Saturday, July 26, 2008
In the long history of the world, only a few generations have been granted the role of defending freedom in its hour of maximum danger. I do not shrink from this responsibility - I welcome it. I do not believe that any of us would exchange places with any other people or any other generation. The energy, the faith, the devotion which we bring to this endeavour will light our country and all who serve it -- and the glow from that fire can truly light the world.
And so, my fellow Americans: ask not what your country can do for you - ask what you can do for your country. My fellow citizens of the world: ask not what America will do for you, but what together we can do for the freedom of man.
~John F. Kennedy
Did the above quote send a little tingle across your skin. Did it make you take in a breath? If so, you were inspired.
Often times when some see the word "inspirational" they think the piece is religious. But as you can see by this example this isn't the case.
Creative nonfiction should always be written with the reader in mind with the goal to make that reader better for having read it. A great creative nonfiction piece should always inspire, have a simple, non-preachy lesson, moral of the story, or epiphany (ah-ha moment) at the end.
This can be accomplished in many ways. It can be reflective, serious, or humorous.
My creative nonfiction story, "My Culinary Epiphany" that is published in Chicken Soup for the Soul Recipes for Busy Moms has a humorous ah-ha that gently reminds the reader to show gratitude for whoever cooks their Thanksgiving meal. The follow is an excerpt from that piece:
The kids were piled on their daddy watching the Macy’s Thanksgiving Day Parade while I feverishly worked in the kitchen wearing that blasted rosy glow.
Finally, dinner was served. My husband said grace and then we proceeded to turn into Hoover-mouths. In less than twenty minutes we consumed one hundred dollars worth of food that took two days to prepare.
After dinner, Neal reclined in his chair and the kids ran outside. I was left in a kitchen that looked like Bourbon Street the morning after Mardi Gras.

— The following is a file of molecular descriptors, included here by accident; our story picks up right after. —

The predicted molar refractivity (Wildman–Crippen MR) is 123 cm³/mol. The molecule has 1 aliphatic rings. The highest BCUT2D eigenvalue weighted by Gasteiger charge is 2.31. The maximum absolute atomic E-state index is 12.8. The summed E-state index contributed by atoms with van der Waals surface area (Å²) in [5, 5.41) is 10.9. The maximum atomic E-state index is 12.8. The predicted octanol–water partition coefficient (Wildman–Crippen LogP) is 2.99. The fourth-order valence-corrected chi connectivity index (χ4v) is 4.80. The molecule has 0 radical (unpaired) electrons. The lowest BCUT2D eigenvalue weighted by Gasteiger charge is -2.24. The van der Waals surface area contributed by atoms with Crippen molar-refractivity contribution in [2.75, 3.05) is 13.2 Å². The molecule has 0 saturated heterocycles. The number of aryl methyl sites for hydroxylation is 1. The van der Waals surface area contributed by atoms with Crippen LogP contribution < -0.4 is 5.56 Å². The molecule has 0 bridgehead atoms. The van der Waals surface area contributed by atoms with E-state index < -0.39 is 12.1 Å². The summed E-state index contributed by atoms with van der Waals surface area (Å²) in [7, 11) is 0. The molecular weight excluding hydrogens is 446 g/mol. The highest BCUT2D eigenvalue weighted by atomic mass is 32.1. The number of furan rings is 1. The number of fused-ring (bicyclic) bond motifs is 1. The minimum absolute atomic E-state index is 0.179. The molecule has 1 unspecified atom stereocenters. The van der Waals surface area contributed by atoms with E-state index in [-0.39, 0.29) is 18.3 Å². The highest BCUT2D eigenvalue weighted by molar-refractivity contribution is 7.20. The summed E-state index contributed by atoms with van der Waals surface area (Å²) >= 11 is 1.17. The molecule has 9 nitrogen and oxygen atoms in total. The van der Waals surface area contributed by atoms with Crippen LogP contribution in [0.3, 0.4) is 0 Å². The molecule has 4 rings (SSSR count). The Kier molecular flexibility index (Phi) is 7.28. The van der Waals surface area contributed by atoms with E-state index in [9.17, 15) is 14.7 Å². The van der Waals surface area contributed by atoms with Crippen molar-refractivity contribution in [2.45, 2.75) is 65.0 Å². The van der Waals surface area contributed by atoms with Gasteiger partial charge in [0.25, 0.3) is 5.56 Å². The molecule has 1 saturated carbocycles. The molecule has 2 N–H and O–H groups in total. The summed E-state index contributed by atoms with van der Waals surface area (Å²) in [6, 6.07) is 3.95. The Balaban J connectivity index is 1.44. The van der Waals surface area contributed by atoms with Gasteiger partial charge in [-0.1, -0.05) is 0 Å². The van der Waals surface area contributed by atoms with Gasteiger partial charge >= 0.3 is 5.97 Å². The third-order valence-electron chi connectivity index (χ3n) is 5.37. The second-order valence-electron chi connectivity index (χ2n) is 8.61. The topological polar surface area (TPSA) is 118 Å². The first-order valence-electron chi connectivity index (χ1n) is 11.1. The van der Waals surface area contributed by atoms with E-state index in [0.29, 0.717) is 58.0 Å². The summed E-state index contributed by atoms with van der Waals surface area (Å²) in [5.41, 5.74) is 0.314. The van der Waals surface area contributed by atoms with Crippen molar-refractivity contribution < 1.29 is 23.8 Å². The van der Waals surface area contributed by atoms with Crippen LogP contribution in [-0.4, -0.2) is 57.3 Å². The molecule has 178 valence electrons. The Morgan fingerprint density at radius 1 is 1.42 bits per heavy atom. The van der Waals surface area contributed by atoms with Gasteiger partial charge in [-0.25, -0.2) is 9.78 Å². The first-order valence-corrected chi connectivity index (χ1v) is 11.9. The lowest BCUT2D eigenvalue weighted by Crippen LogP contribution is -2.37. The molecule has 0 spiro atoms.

So this is what my mother did every year? My hands were chapped. My fingers were cut and burned. Every muscle in my body begged for a glass of wine and a hot bubble bath.
As far as I was concerned, my Mom deserved sainthood.
Glancing out the window, I watched the children jump into a pile of leaves, just like I used to do when I was a child. My husband snored in his easy chair, just like Dad. And I began the arduous task of cleaning, just like Mom.
Indulging in a little self pity, I grumbled under my breath.
Sure, eat all you want and leave the rest to me. Just throw a thank-you over your shoulder before taking a nap. Nobody had a clue how hard it was cooking Thanksgiving dinner.
Come to think of it, neither did I till now.
Getting off my self-righteous perch, I practiced the true meaning of Thanksgiving. I called my mother and said,
“Thank you for all your hard work. We are not worthy of you!”
A humorous, simple lesson on gratitude.
Look at your piece. What can your story give your reader? What is its "take away?"
This concludes the steps to great CNF. Now all your piece needs is some polish, and if you attend a critique group, a good read there. If you would like to send your piece to me, I'd be happy to read it and offer suggestions if any are needed.
My email is: firstname.lastname@example.org.
Wednesday, July 9, 2008
This is left out of most nonficiton accounts because the writer can't remember EXACTLY what was said and fears that if he adds dialogue it will make the article untrue. Not so!
As I've said before, no one remembers word for word what has been said even an hour ago. Think about the ride home after an evening with friends and you are reviewing all that was said and the person you are with turns to you and says, "that's not what I heard."
Dialogue is what gives your piece dimension and the sense of reality. It makes it real. The important thing is that the dialogue doesn't change the integrity or truth of the piece. For instance, say you are writing about a picnic and Uncle Claude says, "This is a mighty fine picnic. Pass the mustard."
Uncle Claude may not have said the picnic was mighty fine. He may have said it was real nice, or fun. He may have asked for relish or ketchup. But the above dialogue doesn't change the integrity of the piece. It is better to add dialogue than to fret over mustard, relish, or ketchup.
After adding dialogue, read it out loud. Does it sound like a real person speaking or stilted? Is it age appropriate?
Little five-year-old Elizabeth ran to me and said, "Mother, may I have glass of cold water to drink?"
What is wrong with the above sentence? Stilted? Yes. Age appropriate? No. What would a five-year-old say?
"Mommy, I wanna drink of water. I'm thirsty."
A great exercise in writing is to take a pad and pen with you the next time you sip lattes in your local bookstore and listen to the conversations around you. Write them down. Learn how different people talk and express themselves.
NEXT UP: THE EPIPHANY- What makes your piece inspirational!